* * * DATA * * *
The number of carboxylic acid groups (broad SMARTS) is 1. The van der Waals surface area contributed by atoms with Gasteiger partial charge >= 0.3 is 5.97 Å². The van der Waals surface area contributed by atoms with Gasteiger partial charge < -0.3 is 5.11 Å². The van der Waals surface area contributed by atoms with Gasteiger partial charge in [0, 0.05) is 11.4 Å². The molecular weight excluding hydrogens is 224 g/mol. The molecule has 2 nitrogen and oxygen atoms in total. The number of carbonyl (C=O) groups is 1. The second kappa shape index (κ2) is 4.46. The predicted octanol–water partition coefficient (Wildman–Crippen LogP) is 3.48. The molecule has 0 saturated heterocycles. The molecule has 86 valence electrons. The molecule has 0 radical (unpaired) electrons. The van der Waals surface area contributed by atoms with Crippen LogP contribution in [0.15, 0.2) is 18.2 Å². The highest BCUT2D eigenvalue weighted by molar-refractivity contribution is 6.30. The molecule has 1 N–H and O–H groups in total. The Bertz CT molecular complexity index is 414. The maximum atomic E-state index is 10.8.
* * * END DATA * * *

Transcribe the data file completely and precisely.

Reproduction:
The number of carboxylic acid groups (broad SMARTS) is 1. The van der Waals surface area contributed by atoms with Gasteiger partial charge >= 0.3 is 5.97 Å². The van der Waals surface area contributed by atoms with Gasteiger partial charge < -0.3 is 5.11 Å². The van der Waals surface area contributed by atoms with Gasteiger partial charge in [0, 0.05) is 11.4 Å². The molecular weight excluding hydrogens is 224 g/mol. The molecule has 2 nitrogen and oxygen atoms in total. The number of carbonyl (C=O) groups is 1. The second kappa shape index (κ2) is 4.46. The predicted octanol–water partition coefficient (Wildman–Crippen LogP) is 3.48. The molecule has 0 saturated heterocycles. The molecule has 86 valence electrons. The molecule has 0 radical (unpaired) electrons. The van der Waals surface area contributed by atoms with Crippen LogP contribution in [0.15, 0.2) is 18.2 Å². The highest BCUT2D eigenvalue weighted by molar-refractivity contribution is 6.30. The molecule has 1 N–H and O–H groups in total. The Bertz CT molecular complexity index is 414. The maximum atomic E-state index is 10.8.